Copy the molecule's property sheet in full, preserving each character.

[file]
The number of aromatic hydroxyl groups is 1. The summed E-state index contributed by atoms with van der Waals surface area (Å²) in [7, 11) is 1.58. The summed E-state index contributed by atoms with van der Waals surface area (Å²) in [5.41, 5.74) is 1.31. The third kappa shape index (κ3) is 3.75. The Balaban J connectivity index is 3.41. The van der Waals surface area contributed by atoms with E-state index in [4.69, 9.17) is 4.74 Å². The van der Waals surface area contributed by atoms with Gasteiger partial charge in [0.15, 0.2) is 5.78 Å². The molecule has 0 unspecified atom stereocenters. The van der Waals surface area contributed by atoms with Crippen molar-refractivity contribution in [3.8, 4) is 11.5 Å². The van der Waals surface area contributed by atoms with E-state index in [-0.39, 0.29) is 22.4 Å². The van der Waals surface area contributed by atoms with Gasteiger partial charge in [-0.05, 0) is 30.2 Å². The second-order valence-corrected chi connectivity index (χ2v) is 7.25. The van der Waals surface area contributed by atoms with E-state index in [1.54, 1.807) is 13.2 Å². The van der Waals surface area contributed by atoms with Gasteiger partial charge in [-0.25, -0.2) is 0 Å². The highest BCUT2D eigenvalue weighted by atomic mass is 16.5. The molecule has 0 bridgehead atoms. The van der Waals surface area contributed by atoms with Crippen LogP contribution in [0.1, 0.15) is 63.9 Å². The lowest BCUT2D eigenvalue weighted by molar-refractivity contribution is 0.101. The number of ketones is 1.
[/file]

The number of aromatic hydroxyl groups is 1. The summed E-state index contributed by atoms with van der Waals surface area (Å²) in [7, 11) is 1.58. The summed E-state index contributed by atoms with van der Waals surface area (Å²) in [5.41, 5.74) is 1.31. The third kappa shape index (κ3) is 3.75. The Balaban J connectivity index is 3.41. The van der Waals surface area contributed by atoms with E-state index in [4.69, 9.17) is 4.74 Å². The van der Waals surface area contributed by atoms with Gasteiger partial charge in [0.15, 0.2) is 5.78 Å². The molecule has 0 unspecified atom stereocenters. The van der Waals surface area contributed by atoms with Crippen molar-refractivity contribution in [3.8, 4) is 11.5 Å². The van der Waals surface area contributed by atoms with E-state index in [-0.39, 0.29) is 22.4 Å². The van der Waals surface area contributed by atoms with Gasteiger partial charge in [-0.05, 0) is 30.2 Å². The second-order valence-corrected chi connectivity index (χ2v) is 7.25. The van der Waals surface area contributed by atoms with E-state index in [1.54, 1.807) is 13.2 Å². The van der Waals surface area contributed by atoms with Gasteiger partial charge in [-0.25, -0.2) is 0 Å². The highest BCUT2D eigenvalue weighted by atomic mass is 16.5. The molecule has 0 bridgehead atoms. The van der Waals surface area contributed by atoms with Crippen LogP contribution in [0.1, 0.15) is 63.9 Å². The lowest BCUT2D eigenvalue weighted by molar-refractivity contribution is 0.101. The number of ketones is 1.